Thy Kingdom Come…By Pastor Bennett

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Thy Kingdom Come

In my previous two ponderings (Nov 10 and Jan 19), we began to unpack “The Lord’s Prayer” (Matt 6.5-15). While the prayer of our Lord is a model prayer for us to follow, it is also a concise summary of the Christian faith as a worldview (an idea explored more thoroughly in A Transforming Vision by William Edgar).

Today let’s discuss the phrase, “Thy kingdom come.” This brief prayer is loaded with meaning and offers tremendous hope—especially during a time such as this.

The kingdom of God is the central theme of the Lord’s Prayer, the central theme in Jesus’ life and teaching, and the central theme of the Bible. Consider Jesus’ first recorded words in the Gospel of Mark: “The time is fulfilled, and the kingdom of God is at hand; repent and believe in the gospel.”

The kingdom of God is the reality in which his creation is restored and lost people are redeemed. And this kingdom has come, and is coming in the world today, and will arrive in all its fullness in the world to come.

We are now in the already-not-yet of the coming of the kingdom. That means the kingdom has indeed come, but in time and space we’re still waiting for it to be brought to full completion with the physical return of Jesus to this world.

Many of the Jews in the first century were convinced that God’s kingdom would come soon, but through military and political force. When Jesus came he disappointed those people (including even his disciples). He said things like, “My kingdom is not of this world” (John 18.36), and he rebuked his disciples when they wanted to fight (Luke 22.49-51). The great day of God’s judgment would come, but not right away.

Yet, in a sense there was another great day of God’s judgment that has come. What did Jesus really mean when he said, “It is finished” as he died on the cross? God’s righteous judgment for sinners was unleashed and poured out on Jesus, who willingly absorbed it in full so thatwe sinners no longer have to. When he said, “It is finished,” he meant (at least in part) that our debt has been paid in full. We are therefore now acquitted of our crimes and can be forgiven freely and forever since the price has been paid.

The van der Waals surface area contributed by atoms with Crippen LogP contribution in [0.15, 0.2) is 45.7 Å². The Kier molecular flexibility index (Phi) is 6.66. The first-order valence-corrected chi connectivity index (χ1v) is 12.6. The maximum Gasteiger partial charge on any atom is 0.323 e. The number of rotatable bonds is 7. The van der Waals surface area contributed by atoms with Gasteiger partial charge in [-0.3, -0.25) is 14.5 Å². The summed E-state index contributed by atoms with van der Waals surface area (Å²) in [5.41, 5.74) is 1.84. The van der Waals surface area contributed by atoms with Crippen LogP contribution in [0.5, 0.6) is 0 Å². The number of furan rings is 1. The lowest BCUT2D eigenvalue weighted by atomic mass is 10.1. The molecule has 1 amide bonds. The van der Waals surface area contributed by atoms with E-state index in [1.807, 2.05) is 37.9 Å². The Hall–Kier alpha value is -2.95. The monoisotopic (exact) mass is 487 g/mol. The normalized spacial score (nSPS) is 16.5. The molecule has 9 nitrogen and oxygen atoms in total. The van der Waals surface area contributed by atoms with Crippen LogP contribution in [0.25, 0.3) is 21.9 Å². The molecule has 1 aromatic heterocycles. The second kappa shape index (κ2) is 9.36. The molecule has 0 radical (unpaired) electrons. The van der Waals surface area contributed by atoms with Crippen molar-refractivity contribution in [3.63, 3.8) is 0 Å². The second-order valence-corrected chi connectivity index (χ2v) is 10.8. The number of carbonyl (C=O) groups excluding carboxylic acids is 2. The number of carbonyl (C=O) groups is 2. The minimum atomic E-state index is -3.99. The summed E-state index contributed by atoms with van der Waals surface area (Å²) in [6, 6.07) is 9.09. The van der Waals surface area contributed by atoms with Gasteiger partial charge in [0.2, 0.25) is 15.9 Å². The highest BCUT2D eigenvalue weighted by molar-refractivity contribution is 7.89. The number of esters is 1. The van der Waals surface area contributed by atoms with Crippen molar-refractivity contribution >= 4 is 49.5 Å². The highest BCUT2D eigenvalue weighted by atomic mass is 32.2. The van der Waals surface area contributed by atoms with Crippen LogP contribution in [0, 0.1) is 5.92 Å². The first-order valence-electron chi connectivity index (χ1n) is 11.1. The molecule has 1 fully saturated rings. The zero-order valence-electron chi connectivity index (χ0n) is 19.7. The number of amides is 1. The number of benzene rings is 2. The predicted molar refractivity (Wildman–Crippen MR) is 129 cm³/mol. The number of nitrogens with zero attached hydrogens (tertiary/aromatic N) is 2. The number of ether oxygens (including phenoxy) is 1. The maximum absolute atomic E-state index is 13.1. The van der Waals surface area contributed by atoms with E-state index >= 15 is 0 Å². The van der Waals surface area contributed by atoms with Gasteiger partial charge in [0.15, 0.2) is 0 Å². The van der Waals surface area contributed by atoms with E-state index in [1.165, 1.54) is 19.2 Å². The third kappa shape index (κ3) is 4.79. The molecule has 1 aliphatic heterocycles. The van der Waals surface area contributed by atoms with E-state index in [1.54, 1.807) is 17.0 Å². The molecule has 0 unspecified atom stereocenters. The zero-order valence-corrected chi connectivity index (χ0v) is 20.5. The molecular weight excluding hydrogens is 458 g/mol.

God’s kingdom in general is everything God has made. But the redemption and restoration of his kingdom is accomplished through who Jesus is and what Jesus has done, and therefore the redemption and restoration of the kingdom has already come.

Yet we still live in a fallen world in which something like COVID-19 can make such a powerful mess. We can receive forgiveness and salvation right now and take part in God’s kingdom work. And yet, we’re still living in a world infected by the Fall, we still struggle with sin, and bad things still happen. That’s the not yet part—we await and expect God to make good on his promise to one day return and put all things right.

When we pray thy Kingdom come, thy will be done, on earth as it is in heaven, we are asking God to continue to break through and transform all of human life. We’re asking that God’s will be done here on earth. We’re longing for a world free of COVID-19, sin, suffering, and death. And because the King died and was raised, we long with hopeful expectation for his return. Happy Easter! Come, Lord Jesus.

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